WASHINGTON — U.S. News & World Report for the third straight year rated the Mediterranean diet as the top overall diet for people to follow as part of health-related resolutions for the New Year. The Mediterranean diet also stayed atop the rankings for best diet for healthy eating, easiest diet to follow, best diet for diabetes and best plant-based diet.

The Mediterranean diet focuses on eating less red meat, sugar and saturated fat and consuming more produce, nuts and whole grains.

The flexitarian diet, rated the third best diet overall last year, tied the DASH diet for second place. Panelists gave the flexitarian diet high ratings for nutritional completeness and safety and noted it is supported by clinical research. The DASH Diet aims to prevent and lower hypertension.

WW, formerly known as Weight Watchers, the No. 4 overall diet, was No. 1 in two categories: best commercial diet and best weight-loss diet. The H.M.R. (Health Management Resources) Diet stood atop the rankings for best fast weight-loss diet. The Ornish Diet was No. 1 for best heart-healthy diet.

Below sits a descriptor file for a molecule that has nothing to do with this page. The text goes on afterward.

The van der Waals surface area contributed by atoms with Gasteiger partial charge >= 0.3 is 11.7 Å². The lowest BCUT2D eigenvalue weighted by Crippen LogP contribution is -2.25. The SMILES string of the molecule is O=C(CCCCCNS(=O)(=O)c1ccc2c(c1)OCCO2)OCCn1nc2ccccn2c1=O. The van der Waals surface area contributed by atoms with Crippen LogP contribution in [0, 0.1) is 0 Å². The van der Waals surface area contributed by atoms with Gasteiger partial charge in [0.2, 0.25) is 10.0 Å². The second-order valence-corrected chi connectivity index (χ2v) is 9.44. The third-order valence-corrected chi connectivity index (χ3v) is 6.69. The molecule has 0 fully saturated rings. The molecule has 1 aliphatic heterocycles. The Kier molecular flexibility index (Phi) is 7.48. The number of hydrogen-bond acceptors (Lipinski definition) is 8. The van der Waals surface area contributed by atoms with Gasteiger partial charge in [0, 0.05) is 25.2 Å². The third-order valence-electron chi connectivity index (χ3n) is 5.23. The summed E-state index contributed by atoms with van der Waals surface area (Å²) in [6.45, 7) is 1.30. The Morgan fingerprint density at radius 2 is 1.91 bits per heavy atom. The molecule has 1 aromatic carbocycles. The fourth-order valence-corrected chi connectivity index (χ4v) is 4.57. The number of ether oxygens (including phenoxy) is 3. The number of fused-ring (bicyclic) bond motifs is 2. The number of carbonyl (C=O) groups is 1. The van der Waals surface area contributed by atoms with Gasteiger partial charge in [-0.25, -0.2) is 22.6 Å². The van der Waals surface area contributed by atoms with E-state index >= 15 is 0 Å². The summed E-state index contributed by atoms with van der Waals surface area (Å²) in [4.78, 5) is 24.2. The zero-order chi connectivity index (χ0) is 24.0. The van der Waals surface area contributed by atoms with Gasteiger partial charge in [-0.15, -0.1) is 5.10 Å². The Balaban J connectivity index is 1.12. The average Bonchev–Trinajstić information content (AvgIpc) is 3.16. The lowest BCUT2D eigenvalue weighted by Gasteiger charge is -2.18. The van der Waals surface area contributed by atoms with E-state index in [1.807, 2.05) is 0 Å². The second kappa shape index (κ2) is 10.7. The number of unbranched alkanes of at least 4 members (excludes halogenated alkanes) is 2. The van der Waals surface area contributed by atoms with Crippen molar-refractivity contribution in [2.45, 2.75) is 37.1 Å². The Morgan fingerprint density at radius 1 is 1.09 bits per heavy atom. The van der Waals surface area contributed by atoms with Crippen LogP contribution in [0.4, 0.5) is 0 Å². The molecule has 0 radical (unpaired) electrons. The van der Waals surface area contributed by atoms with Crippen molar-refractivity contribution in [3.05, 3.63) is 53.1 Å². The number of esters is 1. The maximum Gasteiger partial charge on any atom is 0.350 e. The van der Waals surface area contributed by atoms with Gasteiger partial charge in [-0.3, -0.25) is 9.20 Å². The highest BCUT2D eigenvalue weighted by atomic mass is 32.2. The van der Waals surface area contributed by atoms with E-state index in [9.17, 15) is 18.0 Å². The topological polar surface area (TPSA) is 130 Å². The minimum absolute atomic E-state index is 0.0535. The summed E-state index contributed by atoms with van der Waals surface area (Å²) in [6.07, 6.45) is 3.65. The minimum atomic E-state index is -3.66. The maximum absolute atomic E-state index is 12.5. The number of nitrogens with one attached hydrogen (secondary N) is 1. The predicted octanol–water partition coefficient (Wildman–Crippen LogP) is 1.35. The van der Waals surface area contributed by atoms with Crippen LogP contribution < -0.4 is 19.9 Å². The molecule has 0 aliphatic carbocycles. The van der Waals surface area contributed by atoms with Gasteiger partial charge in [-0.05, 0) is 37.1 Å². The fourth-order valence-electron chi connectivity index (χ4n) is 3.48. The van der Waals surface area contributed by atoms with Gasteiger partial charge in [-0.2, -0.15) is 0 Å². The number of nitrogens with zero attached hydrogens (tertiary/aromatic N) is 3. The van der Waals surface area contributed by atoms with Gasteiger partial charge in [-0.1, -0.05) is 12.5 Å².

Nutritionists, dietary consultants and physicians specializing in diabetes, heart health and weight loss made up a panel that created the rankings. The 25 panelists scored 35 diets in seven areas, including ease of compliance, likelihood of losing significant weight in the short term and long term, and effectiveness against cardiovascular disease and diabetes.

“Whether you’re trying to lose weight or improve heart health, diets are not one size fits all,” said Angela Haupt, managing editor of health at U.S. News & World Report. “The 2020 best diets rankings provide consumers with the information and data needed to make an informed decision that helps them, along with input from their doctor or other medical professional, choose the plan that’s best for them. The in-depth coverage of diets empowers consumers to narrow down the options and make a choice that reflects their lifestyle, personal preferences and overall goal.”

The trending paleo, Whole30 and keto diets ranked near the bottom of the list, at Nos. 29, 33 and 34, respectively, and were followed only by the high-protein Dukan Diet, which was deemed by the panelists as “too restrictive.”